Be Longing presented by G&T Productions
What Is It?
Written by Lauren Gibson and devised by the company, the new two-hander from G&T Productions comes to the Vault Festival. Performed by Lauren Gibson and Keagan Carr Fransch, and directed by Lizzie Fitzpatrick.
What Is It About?
Set in the near future, couple Jim and Sigrid are entertaining the possibility of having a child together. The problem? They’re both female, but in this future timeline, a process of combining two eggs has been developed to create a child without the involvement of sperm. What follows is the exploration of these two queer womxn’s relationship and their journey into the moral minefield of genetic engineering and the emotional strain of conception.
How Did It Make Me Feel?
Science fiction has always, since its inception, been about giving voice to the marginalised and exploring aspects and injustices in our society through metaphor and allegory. While this show does not strongly align itself with this genre, it seems significant that the subject of this show - the creation of life through artificial means - parallels with what is often cited as the origin of sci-fi; Mary Shelley’s Frankenstein. Yet, while the 1818 novel explored the creation of life through entirely male means, Be Longing focuses on the opposite - life created through entirely female means. Often times, these narratives can be warnings of impending moral quandaries, and while this show touches on these, the primary focus is on Jim and Sigrid’s relationship.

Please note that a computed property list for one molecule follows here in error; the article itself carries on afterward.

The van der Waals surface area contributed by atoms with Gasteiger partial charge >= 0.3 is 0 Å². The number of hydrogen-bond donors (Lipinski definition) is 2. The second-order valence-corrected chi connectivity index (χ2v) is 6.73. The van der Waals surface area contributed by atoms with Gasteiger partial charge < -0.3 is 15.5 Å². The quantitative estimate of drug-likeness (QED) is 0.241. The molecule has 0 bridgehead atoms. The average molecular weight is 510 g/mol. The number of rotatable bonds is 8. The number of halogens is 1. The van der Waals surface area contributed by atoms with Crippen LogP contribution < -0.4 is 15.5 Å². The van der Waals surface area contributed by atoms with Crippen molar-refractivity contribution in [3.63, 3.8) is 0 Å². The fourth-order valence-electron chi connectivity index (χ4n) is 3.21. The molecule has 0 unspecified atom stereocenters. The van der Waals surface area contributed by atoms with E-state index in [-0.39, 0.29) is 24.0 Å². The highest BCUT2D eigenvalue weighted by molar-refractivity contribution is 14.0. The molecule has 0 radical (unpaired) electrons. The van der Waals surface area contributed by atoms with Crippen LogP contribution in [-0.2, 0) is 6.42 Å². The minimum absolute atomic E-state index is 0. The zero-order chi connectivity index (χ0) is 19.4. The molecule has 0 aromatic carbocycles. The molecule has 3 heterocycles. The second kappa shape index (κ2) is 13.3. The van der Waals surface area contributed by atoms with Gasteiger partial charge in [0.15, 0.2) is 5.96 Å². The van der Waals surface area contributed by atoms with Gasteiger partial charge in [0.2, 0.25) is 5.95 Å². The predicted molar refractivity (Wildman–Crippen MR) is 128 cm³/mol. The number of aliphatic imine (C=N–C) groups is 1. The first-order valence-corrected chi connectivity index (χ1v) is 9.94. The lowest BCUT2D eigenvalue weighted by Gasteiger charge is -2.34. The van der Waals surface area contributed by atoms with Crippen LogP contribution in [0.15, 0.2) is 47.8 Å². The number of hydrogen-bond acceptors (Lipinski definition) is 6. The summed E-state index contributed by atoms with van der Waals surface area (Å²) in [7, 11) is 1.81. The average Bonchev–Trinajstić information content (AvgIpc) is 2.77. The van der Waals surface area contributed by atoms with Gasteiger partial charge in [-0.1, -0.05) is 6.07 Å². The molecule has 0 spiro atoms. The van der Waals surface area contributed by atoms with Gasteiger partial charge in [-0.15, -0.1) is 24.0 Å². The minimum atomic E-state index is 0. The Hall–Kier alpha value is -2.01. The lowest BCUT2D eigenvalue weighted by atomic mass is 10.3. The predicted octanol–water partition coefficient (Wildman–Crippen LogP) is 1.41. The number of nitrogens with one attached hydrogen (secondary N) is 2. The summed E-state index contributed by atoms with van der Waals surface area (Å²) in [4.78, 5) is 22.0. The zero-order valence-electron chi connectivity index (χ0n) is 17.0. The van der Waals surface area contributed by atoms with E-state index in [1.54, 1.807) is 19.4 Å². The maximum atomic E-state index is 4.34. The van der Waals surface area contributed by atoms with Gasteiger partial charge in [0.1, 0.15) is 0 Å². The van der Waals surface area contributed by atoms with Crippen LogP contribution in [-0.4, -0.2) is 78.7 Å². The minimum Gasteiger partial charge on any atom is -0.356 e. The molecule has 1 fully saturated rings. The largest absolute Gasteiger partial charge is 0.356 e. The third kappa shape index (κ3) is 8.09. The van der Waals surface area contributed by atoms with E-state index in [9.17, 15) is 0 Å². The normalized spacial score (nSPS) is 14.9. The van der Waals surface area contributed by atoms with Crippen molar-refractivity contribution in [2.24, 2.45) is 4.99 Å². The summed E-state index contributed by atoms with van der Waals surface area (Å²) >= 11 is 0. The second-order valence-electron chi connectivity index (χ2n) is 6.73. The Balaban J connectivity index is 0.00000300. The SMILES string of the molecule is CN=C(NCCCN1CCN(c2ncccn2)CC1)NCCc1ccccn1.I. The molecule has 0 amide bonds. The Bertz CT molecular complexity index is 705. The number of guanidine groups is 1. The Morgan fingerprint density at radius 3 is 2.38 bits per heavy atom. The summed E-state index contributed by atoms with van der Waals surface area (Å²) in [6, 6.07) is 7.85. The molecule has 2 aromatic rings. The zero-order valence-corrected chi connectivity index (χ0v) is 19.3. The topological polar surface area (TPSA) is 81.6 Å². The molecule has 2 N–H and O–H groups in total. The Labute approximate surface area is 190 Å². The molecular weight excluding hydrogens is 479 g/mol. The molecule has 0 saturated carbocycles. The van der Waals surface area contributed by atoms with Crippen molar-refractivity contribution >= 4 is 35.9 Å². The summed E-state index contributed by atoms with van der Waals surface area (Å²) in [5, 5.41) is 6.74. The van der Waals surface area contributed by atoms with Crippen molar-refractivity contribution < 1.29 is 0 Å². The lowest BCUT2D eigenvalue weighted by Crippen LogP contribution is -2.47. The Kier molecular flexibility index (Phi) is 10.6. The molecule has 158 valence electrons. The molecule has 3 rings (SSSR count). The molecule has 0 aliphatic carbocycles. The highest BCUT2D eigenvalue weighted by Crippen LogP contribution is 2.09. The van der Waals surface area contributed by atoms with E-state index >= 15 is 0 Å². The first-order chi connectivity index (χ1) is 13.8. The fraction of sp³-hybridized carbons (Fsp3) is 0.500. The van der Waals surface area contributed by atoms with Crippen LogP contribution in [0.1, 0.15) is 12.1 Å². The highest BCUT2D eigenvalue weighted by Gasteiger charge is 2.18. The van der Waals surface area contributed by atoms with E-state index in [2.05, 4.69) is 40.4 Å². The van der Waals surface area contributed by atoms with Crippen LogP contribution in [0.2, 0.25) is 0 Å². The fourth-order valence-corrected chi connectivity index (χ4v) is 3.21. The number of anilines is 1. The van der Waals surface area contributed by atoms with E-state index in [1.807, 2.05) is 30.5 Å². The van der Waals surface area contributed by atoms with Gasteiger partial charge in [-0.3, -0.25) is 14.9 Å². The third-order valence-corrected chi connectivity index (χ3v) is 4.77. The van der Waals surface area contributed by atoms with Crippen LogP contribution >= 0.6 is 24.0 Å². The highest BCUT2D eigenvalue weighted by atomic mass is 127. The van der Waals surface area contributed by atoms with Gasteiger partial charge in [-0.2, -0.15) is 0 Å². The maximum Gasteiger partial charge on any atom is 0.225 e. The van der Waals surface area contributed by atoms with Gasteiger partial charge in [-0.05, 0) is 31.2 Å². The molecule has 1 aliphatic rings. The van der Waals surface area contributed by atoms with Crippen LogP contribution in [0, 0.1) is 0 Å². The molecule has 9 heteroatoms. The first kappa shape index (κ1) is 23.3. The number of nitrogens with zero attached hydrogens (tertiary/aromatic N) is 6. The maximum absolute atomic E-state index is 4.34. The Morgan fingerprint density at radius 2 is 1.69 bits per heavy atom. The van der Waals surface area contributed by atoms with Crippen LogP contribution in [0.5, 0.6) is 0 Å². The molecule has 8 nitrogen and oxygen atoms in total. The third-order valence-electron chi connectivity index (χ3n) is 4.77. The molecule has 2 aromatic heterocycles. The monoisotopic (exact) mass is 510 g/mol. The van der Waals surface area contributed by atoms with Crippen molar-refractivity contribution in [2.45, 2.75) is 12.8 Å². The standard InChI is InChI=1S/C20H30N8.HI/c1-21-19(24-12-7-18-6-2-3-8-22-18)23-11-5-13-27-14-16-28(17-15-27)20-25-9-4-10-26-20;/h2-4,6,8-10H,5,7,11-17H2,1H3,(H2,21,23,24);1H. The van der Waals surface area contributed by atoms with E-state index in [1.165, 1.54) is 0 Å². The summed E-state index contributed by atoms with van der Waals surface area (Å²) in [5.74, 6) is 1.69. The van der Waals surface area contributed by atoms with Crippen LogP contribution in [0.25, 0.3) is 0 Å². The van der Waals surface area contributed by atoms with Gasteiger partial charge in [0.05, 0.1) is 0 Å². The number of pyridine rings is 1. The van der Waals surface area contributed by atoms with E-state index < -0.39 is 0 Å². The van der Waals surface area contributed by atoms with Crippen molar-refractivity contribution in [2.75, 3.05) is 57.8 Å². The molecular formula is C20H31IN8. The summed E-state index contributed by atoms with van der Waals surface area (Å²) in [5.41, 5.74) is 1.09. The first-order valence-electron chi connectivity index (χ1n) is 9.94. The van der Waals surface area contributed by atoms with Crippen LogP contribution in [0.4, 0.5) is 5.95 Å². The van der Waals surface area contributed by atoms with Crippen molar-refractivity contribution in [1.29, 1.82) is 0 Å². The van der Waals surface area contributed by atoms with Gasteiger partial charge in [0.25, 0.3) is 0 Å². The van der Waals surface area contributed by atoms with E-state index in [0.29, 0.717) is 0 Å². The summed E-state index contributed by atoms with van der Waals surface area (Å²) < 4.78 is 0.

Keagan Carr Fransch and Lauren Gibson bring a charming joviality to Jim and Sigrid’s relationship. There is an ease to their playful banter that highlights the natural rapport between these two performers. Yet, the brief episodic structure of this show does not allow for an in-depth examination of the intimacy of their relationship. Much of their displays of affection seem surface level and given that we see their relationship develop over the course of three years, there isn’t any real detail given in the performances as to how their expressions of affection would develop over time.
Indeed, the dilemmas the couple go through concerning the morality of deciding on their unborn child’s skin colour, physical and mental ability, while touched upon, are not given the space for in depth debate. This is a drama that focuses on the breakdown of a relationship, and though it is refreshing to see a queer relationship given a platform for examination in a theatrical space, there is nothing particularly revolutionary in how it handles this relationship. Jim and Sigrid are like any other couple, but perhaps this normalising of a female same sex relationship is revolutionary in itself.
While the performances of both actors are enjoyable to watch, the real meat of the philosophical quandaries and emotional impacts such issues place upon the characters of this piece are not given the space they need to enhance the drama or make this a truly unique piece.
Be Longing is playing at the Forge, VAULT Festival, until the 8th February 2020.
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